“This is the critical tool that allows us to reassert control of the border on day one of the law being signed, while all other provisions streamlining asylum and surging resources can be implemented,” one of the people said, adding that anyone who tries to cross twice during the shutdown would then be barred from reentering the country for a year.

Senate negotiators are also moving to limit some of the ability for the president to use parole authority. Republicans have been pressing Democrats to curb that executive authority, but Democrats are reluctant to go too far.

Conservatives argue that the deal's potential triggers are too lenient, essentially blessing daily crossings up to an unreasonably high level even though it would amount to a significant cut over current numbers.

“It looks like a bill ... that generally baselines this level so much higher than even the Obama administration,” said Sen. Mike Braun (R-Ind.). “To me, that looks like a Democratic victory. And I think that's where most of the Republican Party is, I think that's where Trump is and I think that’s where the House is.”

The deal also raises the credible fear standard, which would make it more difficult for migrants to apply for asylum. It also includes the Afghan Adjustment Act, which would provide a pathway to legal status to Afghans who evacuated with the U.S. in 2021. It also would deliver 50,000 visas a year — a mix of family and employment visas, according to the two people briefed on the deal.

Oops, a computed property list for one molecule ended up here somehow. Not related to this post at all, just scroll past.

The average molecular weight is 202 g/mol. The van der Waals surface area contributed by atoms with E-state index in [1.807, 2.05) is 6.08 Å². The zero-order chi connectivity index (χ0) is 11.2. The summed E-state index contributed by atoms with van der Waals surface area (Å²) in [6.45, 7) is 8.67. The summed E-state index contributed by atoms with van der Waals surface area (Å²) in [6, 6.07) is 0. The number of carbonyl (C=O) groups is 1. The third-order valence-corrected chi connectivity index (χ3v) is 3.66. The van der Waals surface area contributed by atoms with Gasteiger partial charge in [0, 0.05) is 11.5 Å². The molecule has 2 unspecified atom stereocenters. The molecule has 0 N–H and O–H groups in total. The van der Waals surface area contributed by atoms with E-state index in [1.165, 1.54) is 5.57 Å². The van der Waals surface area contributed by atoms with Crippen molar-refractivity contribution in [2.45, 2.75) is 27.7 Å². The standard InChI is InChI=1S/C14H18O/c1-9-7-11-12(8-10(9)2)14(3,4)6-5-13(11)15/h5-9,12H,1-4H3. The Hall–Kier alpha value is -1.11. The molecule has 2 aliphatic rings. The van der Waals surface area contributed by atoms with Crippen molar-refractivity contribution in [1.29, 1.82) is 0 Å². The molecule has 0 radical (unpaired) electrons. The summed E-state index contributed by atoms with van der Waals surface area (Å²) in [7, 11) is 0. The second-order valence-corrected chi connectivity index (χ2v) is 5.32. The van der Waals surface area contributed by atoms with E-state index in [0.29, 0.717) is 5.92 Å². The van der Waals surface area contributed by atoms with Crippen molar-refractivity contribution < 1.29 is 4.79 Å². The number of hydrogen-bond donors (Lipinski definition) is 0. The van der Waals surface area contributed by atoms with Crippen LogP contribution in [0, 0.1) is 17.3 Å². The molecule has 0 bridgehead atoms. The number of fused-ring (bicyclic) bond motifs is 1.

The border has long been a vexing issue for the Biden White House. The president has seen record levels of migrant crossings since taking office in 2021, further inundating a border already heavily strained by irregular migration and an overwhelmed asylum processing system. Border Patrol agents reported a record 302,034 encounters with migrants over the southern border last month, according to figures released Friday by U.S. Customs and Border Protection. Of those encounters, 249,785 were recorded between ports of entry.

The president on Friday also asked Congress to provide the border funding he requested in October, which would provide money for an additional 1,300 border patrol agents, 375 immigration judges, 1,600 asylum officers and improved technology to detect fentanyl.

“Securing the border through these negotiations is a win for America,” Biden said. “For everyone who is demanding tougher border control, this is the way to do it. If you’re serious about the border crisis, pass a bipartisan bill and I will sign it.”

White House officials are desperate to cut a deal with the Senate, which they believe will demonstrate Biden’s ability to reach bipartisan agreement and his eagerness to address the border problem. After that, the president’s team plans to cast the blame on House Republicans.

Speaker Mike Johnson earlier Friday sent his colleagues a letter saying the deal being brokered in the Senate would be “dead on arrival in the House.”